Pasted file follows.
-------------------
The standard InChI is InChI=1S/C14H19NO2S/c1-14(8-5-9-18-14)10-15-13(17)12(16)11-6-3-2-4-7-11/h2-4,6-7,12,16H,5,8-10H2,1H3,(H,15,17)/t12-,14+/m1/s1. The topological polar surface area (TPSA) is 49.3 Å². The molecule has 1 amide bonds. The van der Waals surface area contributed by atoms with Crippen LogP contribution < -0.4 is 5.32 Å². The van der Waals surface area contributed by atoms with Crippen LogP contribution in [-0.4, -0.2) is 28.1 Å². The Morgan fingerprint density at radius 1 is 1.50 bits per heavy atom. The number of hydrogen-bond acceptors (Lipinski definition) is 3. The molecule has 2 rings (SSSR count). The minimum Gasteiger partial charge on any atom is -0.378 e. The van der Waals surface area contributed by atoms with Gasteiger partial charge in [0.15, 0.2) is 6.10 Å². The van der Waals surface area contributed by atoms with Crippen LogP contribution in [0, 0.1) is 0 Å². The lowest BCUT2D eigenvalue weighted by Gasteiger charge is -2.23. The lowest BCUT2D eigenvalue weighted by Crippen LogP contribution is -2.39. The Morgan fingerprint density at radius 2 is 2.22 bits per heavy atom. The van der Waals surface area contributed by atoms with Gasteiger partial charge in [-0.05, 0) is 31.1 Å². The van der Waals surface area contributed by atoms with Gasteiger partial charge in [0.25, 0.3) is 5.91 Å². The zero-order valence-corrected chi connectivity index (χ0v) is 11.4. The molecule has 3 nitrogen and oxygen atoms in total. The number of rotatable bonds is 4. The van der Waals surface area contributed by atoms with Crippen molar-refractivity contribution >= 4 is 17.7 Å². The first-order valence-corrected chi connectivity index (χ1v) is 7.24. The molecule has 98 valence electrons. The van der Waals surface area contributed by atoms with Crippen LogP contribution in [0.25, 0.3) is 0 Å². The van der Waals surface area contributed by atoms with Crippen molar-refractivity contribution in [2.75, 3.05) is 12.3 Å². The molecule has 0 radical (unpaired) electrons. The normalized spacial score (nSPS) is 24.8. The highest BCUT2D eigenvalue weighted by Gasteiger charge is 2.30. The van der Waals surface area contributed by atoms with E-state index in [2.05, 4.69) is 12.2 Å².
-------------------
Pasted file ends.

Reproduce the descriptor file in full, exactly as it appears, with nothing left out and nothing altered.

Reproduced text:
The standard InChI is InChI=1S/C14H19NO2S/c1-14(8-5-9-18-14)10-15-13(17)12(16)11-6-3-2-4-7-11/h2-4,6-7,12,16H,5,8-10H2,1H3,(H,15,17)/t12-,14+/m1/s1. The topological polar surface area (TPSA) is 49.3 Å². The molecule has 1 amide bonds. The van der Waals surface area contributed by atoms with Crippen LogP contribution < -0.4 is 5.32 Å². The van der Waals surface area contributed by atoms with Crippen LogP contribution in [-0.4, -0.2) is 28.1 Å². The Morgan fingerprint density at radius 1 is 1.50 bits per heavy atom. The number of hydrogen-bond acceptors (Lipinski definition) is 3. The molecule has 2 rings (SSSR count). The minimum Gasteiger partial charge on any atom is -0.378 e. The van der Waals surface area contributed by atoms with Gasteiger partial charge in [0.15, 0.2) is 6.10 Å². The van der Waals surface area contributed by atoms with Crippen LogP contribution in [0, 0.1) is 0 Å². The lowest BCUT2D eigenvalue weighted by Gasteiger charge is -2.23. The lowest BCUT2D eigenvalue weighted by Crippen LogP contribution is -2.39. The Morgan fingerprint density at radius 2 is 2.22 bits per heavy atom. The van der Waals surface area contributed by atoms with Gasteiger partial charge in [-0.05, 0) is 31.1 Å². The van der Waals surface area contributed by atoms with Gasteiger partial charge in [0.25, 0.3) is 5.91 Å². The zero-order valence-corrected chi connectivity index (χ0v) is 11.4. The molecule has 3 nitrogen and oxygen atoms in total. The number of rotatable bonds is 4. The van der Waals surface area contributed by atoms with Crippen molar-refractivity contribution >= 4 is 17.7 Å². The first-order valence-corrected chi connectivity index (χ1v) is 7.24. The molecule has 98 valence electrons. The van der Waals surface area contributed by atoms with Crippen LogP contribution in [0.25, 0.3) is 0 Å². The van der Waals surface area contributed by atoms with Crippen molar-refractivity contribution in [2.75, 3.05) is 12.3 Å². The molecule has 0 radical (unpaired) electrons. The normalized spacial score (nSPS) is 24.8. The highest BCUT2D eigenvalue weighted by Gasteiger charge is 2.30. The van der Waals surface area contributed by atoms with E-state index in [2.05, 4.69) is 12.2 Å².